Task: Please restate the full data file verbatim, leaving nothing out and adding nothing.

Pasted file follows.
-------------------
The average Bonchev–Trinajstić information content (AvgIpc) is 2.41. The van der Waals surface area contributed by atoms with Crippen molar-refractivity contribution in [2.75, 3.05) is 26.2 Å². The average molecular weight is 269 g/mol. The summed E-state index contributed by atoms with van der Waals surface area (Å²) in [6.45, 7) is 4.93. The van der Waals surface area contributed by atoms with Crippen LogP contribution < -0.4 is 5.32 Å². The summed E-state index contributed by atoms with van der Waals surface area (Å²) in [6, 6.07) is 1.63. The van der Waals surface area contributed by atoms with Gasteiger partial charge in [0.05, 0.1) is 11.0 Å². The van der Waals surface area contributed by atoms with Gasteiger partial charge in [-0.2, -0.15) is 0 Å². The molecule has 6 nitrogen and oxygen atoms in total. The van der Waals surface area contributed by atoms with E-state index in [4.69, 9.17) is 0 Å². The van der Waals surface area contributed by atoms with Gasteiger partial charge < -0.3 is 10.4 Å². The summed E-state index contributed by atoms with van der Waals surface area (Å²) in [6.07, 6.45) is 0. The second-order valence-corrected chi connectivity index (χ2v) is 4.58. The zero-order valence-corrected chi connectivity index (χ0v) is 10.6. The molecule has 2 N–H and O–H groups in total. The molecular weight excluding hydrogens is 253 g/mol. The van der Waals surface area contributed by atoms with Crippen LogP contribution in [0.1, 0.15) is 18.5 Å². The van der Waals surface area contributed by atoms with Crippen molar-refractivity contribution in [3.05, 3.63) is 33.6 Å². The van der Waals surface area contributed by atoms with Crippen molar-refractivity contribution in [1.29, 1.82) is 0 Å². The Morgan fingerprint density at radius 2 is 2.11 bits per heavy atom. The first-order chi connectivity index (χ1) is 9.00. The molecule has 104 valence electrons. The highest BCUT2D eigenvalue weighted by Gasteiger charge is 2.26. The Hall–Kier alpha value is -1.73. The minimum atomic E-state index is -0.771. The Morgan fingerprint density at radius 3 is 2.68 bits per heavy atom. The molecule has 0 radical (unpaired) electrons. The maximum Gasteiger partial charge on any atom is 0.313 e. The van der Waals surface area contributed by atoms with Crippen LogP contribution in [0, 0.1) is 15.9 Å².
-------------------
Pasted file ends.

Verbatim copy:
The average Bonchev–Trinajstić information content (AvgIpc) is 2.41. The van der Waals surface area contributed by atoms with Crippen molar-refractivity contribution in [2.75, 3.05) is 26.2 Å². The average molecular weight is 269 g/mol. The summed E-state index contributed by atoms with van der Waals surface area (Å²) in [6.45, 7) is 4.93. The van der Waals surface area contributed by atoms with Crippen LogP contribution < -0.4 is 5.32 Å². The summed E-state index contributed by atoms with van der Waals surface area (Å²) in [6, 6.07) is 1.63. The van der Waals surface area contributed by atoms with Gasteiger partial charge in [0.05, 0.1) is 11.0 Å². The van der Waals surface area contributed by atoms with Gasteiger partial charge in [-0.2, -0.15) is 0 Å². The molecule has 6 nitrogen and oxygen atoms in total. The van der Waals surface area contributed by atoms with E-state index in [4.69, 9.17) is 0 Å². The van der Waals surface area contributed by atoms with Gasteiger partial charge < -0.3 is 10.4 Å². The summed E-state index contributed by atoms with van der Waals surface area (Å²) in [6.07, 6.45) is 0. The second-order valence-corrected chi connectivity index (χ2v) is 4.58. The zero-order valence-corrected chi connectivity index (χ0v) is 10.6. The molecule has 2 N–H and O–H groups in total. The molecular weight excluding hydrogens is 253 g/mol. The van der Waals surface area contributed by atoms with Crippen LogP contribution in [0.1, 0.15) is 18.5 Å². The van der Waals surface area contributed by atoms with Crippen molar-refractivity contribution in [3.05, 3.63) is 33.6 Å². The van der Waals surface area contributed by atoms with Crippen molar-refractivity contribution in [1.29, 1.82) is 0 Å². The Morgan fingerprint density at radius 2 is 2.11 bits per heavy atom. The first-order chi connectivity index (χ1) is 9.00. The molecule has 104 valence electrons. The highest BCUT2D eigenvalue weighted by Gasteiger charge is 2.26. The Hall–Kier alpha value is -1.73. The minimum atomic E-state index is -0.771. The Morgan fingerprint density at radius 3 is 2.68 bits per heavy atom. The molecule has 0 radical (unpaired) electrons. The maximum Gasteiger partial charge on any atom is 0.313 e. The van der Waals surface area contributed by atoms with Crippen LogP contribution in [0, 0.1) is 15.9 Å².